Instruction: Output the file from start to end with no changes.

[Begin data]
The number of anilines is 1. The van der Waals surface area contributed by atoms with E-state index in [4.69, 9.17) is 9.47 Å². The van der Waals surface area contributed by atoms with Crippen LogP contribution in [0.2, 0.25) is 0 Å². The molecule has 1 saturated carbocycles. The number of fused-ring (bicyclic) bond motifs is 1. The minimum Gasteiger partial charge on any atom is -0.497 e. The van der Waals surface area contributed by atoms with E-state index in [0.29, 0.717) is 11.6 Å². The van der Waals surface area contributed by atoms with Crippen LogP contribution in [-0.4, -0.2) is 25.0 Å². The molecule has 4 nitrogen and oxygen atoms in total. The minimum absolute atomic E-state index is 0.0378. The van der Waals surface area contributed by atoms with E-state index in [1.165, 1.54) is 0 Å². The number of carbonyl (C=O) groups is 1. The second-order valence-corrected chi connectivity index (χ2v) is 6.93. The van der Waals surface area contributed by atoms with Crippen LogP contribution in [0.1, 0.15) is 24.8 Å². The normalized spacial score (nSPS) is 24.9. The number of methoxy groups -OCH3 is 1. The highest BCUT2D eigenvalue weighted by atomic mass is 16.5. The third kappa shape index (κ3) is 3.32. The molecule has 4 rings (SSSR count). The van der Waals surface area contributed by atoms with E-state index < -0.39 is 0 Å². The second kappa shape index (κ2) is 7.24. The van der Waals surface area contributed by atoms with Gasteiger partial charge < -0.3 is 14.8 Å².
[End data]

The number of anilines is 1. The van der Waals surface area contributed by atoms with E-state index in [4.69, 9.17) is 9.47 Å². The van der Waals surface area contributed by atoms with Crippen LogP contribution in [0.2, 0.25) is 0 Å². The molecule has 1 saturated carbocycles. The number of fused-ring (bicyclic) bond motifs is 1. The minimum Gasteiger partial charge on any atom is -0.497 e. The van der Waals surface area contributed by atoms with E-state index in [0.29, 0.717) is 11.6 Å². The van der Waals surface area contributed by atoms with Crippen LogP contribution in [-0.4, -0.2) is 25.0 Å². The molecule has 4 nitrogen and oxygen atoms in total. The minimum absolute atomic E-state index is 0.0378. The van der Waals surface area contributed by atoms with E-state index in [1.165, 1.54) is 0 Å². The number of carbonyl (C=O) groups is 1. The second-order valence-corrected chi connectivity index (χ2v) is 6.93. The van der Waals surface area contributed by atoms with Crippen LogP contribution in [0.1, 0.15) is 24.8 Å². The normalized spacial score (nSPS) is 24.9. The number of methoxy groups -OCH3 is 1. The highest BCUT2D eigenvalue weighted by atomic mass is 16.5. The third kappa shape index (κ3) is 3.32. The molecule has 4 rings (SSSR count). The van der Waals surface area contributed by atoms with E-state index < -0.39 is 0 Å². The second kappa shape index (κ2) is 7.24. The van der Waals surface area contributed by atoms with Gasteiger partial charge < -0.3 is 14.8 Å².